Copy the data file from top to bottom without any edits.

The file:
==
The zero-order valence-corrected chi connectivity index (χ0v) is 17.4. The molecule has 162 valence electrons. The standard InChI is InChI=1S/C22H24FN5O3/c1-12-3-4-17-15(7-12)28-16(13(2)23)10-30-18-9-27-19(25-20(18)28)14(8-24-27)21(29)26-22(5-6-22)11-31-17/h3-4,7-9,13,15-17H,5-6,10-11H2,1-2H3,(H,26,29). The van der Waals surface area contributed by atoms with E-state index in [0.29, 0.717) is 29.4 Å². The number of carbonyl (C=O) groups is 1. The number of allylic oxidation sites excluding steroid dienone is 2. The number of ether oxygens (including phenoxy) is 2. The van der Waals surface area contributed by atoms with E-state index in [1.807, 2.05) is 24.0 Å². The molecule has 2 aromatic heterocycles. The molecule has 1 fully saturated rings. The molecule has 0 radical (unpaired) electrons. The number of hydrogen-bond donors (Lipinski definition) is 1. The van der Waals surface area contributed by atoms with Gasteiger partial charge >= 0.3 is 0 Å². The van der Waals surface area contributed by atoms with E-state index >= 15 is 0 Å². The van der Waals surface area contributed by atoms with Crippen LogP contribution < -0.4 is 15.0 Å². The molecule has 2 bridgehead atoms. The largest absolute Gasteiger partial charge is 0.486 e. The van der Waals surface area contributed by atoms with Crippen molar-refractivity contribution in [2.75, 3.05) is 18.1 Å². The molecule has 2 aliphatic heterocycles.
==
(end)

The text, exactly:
The zero-order valence-corrected chi connectivity index (χ0v) is 17.4. The molecule has 162 valence electrons. The standard InChI is InChI=1S/C22H24FN5O3/c1-12-3-4-17-15(7-12)28-16(13(2)23)10-30-18-9-27-19(25-20(18)28)14(8-24-27)21(29)26-22(5-6-22)11-31-17/h3-4,7-9,13,15-17H,5-6,10-11H2,1-2H3,(H,26,29). The van der Waals surface area contributed by atoms with E-state index in [0.29, 0.717) is 29.4 Å². The number of carbonyl (C=O) groups is 1. The number of allylic oxidation sites excluding steroid dienone is 2. The number of ether oxygens (including phenoxy) is 2. The van der Waals surface area contributed by atoms with E-state index in [1.807, 2.05) is 24.0 Å². The molecule has 2 aromatic heterocycles. The molecule has 1 fully saturated rings. The molecule has 0 radical (unpaired) electrons. The number of hydrogen-bond donors (Lipinski definition) is 1. The van der Waals surface area contributed by atoms with Gasteiger partial charge >= 0.3 is 0 Å². The van der Waals surface area contributed by atoms with E-state index >= 15 is 0 Å². The van der Waals surface area contributed by atoms with Crippen LogP contribution < -0.4 is 15.0 Å². The molecule has 2 bridgehead atoms. The largest absolute Gasteiger partial charge is 0.486 e. The van der Waals surface area contributed by atoms with Crippen molar-refractivity contribution in [2.75, 3.05) is 18.1 Å². The molecule has 2 aliphatic heterocycles.